Nested Sets, PHP, Verb Objects and Noun Objects


Controversy persists to this day about the relative merits of dynamic languages such as PHP and Python versus static languages such as C# and Java.  We’re finding more and more that the difference isn’t so much about static or dynamic typing,  but more about the cultures of different languages.   In this article,  I discuss an efficient representations of SQL trees in a database,  an algorithm for creating that representation,  and a PHP implementation.  The PHP implementations uses objects in a way foreign to many developers:  rather than using objects to represent nouns (data),  it uses a class to represent a verb (an algorithm.)  I make the case that programmers shouldn’t feel compelled to create new classes to represent every data item:  that verb objects often provide the right level of abstraction for many tasks.

The Presenting Problem

Lately I’ve been collecting pictures of animals, and decided that incorporating the taxonomic database from ITIS would be a big help. I’m interested in asking questions like “What are all the species underneath the Tapiridae family?” The ITIS database uses the adjacency list representation, where each row contains a column that references the primary key of a parent row. Algorithms for the adjacency list are well known, but are awkward to implement in SQL since it takes multiple SQL statements to traverse a tree.

Nested sets are an alternative representation that makes it simple to write fast queries on trees. Like the parts explosion diagram below, components of the hierarchy are represented with contiguous numbers (parts 1-3 form one end piece of the steering knuckle.)

This article discusses the adjacency list and nested set models and presents a simple algorithm for converting an adjacency list into nested sets.

Adjacency lists

A common representation of a tree in a relational database is like this:

[01] create table obviousTree (
[02]   id varchar(255),
[03]   parent varchar(255),
[04]   primary key(id),
[05]   foreign key(parent) references tree(id)
[06] )

The parent column is allowed to be null, so the root of the tree has a null parent. A typical tree in this representation might look like

[07] sql> SELECT * FROM obviousTree;
[08]    +--------------+
[09]    | id  | parent |
[10]    |-----|--------|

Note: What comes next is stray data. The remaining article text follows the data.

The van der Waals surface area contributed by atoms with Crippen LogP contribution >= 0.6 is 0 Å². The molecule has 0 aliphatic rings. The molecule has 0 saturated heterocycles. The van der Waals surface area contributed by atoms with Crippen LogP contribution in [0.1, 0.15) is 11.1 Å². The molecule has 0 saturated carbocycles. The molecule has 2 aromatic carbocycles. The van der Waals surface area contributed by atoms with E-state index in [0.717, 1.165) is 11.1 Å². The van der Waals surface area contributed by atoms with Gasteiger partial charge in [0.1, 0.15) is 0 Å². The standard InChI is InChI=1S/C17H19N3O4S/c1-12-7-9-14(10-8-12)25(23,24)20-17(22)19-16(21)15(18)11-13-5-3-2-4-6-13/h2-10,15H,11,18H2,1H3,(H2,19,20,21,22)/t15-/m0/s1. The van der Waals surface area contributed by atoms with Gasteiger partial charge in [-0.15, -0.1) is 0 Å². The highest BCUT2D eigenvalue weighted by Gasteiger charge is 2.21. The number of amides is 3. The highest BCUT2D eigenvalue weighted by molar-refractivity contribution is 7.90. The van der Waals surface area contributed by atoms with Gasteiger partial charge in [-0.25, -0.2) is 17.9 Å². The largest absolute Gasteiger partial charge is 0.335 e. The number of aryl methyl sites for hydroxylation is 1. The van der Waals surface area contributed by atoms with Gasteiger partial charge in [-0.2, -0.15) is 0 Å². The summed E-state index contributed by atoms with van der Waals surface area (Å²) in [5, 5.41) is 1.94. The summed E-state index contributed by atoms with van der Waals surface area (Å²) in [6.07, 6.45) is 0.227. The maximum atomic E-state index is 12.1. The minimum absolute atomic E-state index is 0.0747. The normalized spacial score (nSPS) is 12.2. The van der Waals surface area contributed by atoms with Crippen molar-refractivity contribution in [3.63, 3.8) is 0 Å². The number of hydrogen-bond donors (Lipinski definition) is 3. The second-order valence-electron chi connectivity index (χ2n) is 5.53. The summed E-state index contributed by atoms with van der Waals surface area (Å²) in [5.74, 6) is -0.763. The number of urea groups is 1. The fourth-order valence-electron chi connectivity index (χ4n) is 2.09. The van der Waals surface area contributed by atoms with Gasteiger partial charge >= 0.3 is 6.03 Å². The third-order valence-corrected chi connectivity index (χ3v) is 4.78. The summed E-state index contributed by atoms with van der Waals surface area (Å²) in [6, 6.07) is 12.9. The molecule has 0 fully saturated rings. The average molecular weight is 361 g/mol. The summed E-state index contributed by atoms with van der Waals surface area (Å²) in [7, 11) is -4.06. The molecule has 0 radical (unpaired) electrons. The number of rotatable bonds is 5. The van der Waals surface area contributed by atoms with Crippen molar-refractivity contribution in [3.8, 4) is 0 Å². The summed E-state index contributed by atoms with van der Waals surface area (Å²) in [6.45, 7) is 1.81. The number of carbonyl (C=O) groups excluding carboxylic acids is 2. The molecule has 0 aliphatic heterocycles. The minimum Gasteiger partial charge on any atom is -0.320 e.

[11]    | 'a' |  null  |
[12]    | 'b' |  'a'   |
[13]    | 'c' |  'a'   |
[14]    | 'd' |  'b'   |
[15]    | 'e' |  'b'   |
[16]    | 'f' |  'b'   |
[17]    +--------------+

It’s simple in this representatation to find out what the parent of a node is,

[18] SELECT parent FROM obviousTree WHERE id=@Child

or to find the direct children of a node,

[19] SELECT id FROM obviousTree WHERE parent=@Parent

It’s not possible, however, to write a pure SQL statement that traverses all of the descendants of a node (at least not in standard SQL.)  You need to either write a stored procedure or write a program in a language like C# or PHP to implements a breadth-first or depth-first traversal of the tree. This isn’t conceptually hard, but it’s inefficient and doesn’t take full advantage of the querying power of SQL.

Nested Sets

Joe Celko has promoted the Nested Set representation of trees in several of his books.  In the nested set representation, we represent the position of each node in the tree with two numbers: the left value and the right value. We’ll call them lft and rgt in our code, since LEFT and RIGHT are reserved words in SQL.

The left and right values of a parent node enclose the left and right values of the children, so it’s easy to ask for the the descendants of a node

[20] SELECT * FROM fastTree WHERE
[21]    lft>@AncestorLft
[22]    AND lft<@AncestorRgt

to count the children

[23] SELECT (rgt-lft-1)/2 FROM fastTree WHERE lft=@AncestorLeft

or to find all the ancestors of a node

[24] SELECT * FROM fastTree WHERE
[25]    lft<@DescendentLft
[26]    AND rgt>@DescendentRgt

Granted, update operations are slower and more complex in the nested set representation, but for my application, where I’m accessing a nearly 500,000-node tree that never changes, nested sets are the clear choice.

The Conversion Algorithm in PHP

Looking at the tree above, you can see a straightforward algorithm for creating the nested set representation. We traverse the tree depth-first, keeping a counter, which we’ll call cnt as we go — it works a lot like a thumb operated tally counter:

When we first encounter a node (going down), we write cnt into the lft field of that node, then we increment cnt. When we encounter it again (going up), we write cnt into the rgt field of the node an increment cnt.

Joe Celko makes a good case for implementing mutating operations on nested sets in stored procedures.  (see his book on Trees and Hiearchies and SQL) I think he’s particularly right when it comes to adding, removing and moving nodes, where the operation requires several statements that should be done in a transaction. Transactional integrity is less important, however, in a one-time import procedure which is done in a batch; although Mysql 5.0 (which I’m using) supports stored procedures, it’s got less of a culture of stored procedure use than other databases, so I felt comfortable writing the conversion script in PHP.  This script converted a tree with 477,797 nodes in less than a minute,  so performance was adequate.

I’m going to store the nested set in a table that looks like

[27] create table fastTree (
[28]    lft integer not null,
[29]    rgt integer not null,
[30]    id varchar(255),
[31]    primary key(lft),
[32]    unique(rgt),
[33]    unique(id)
[34] )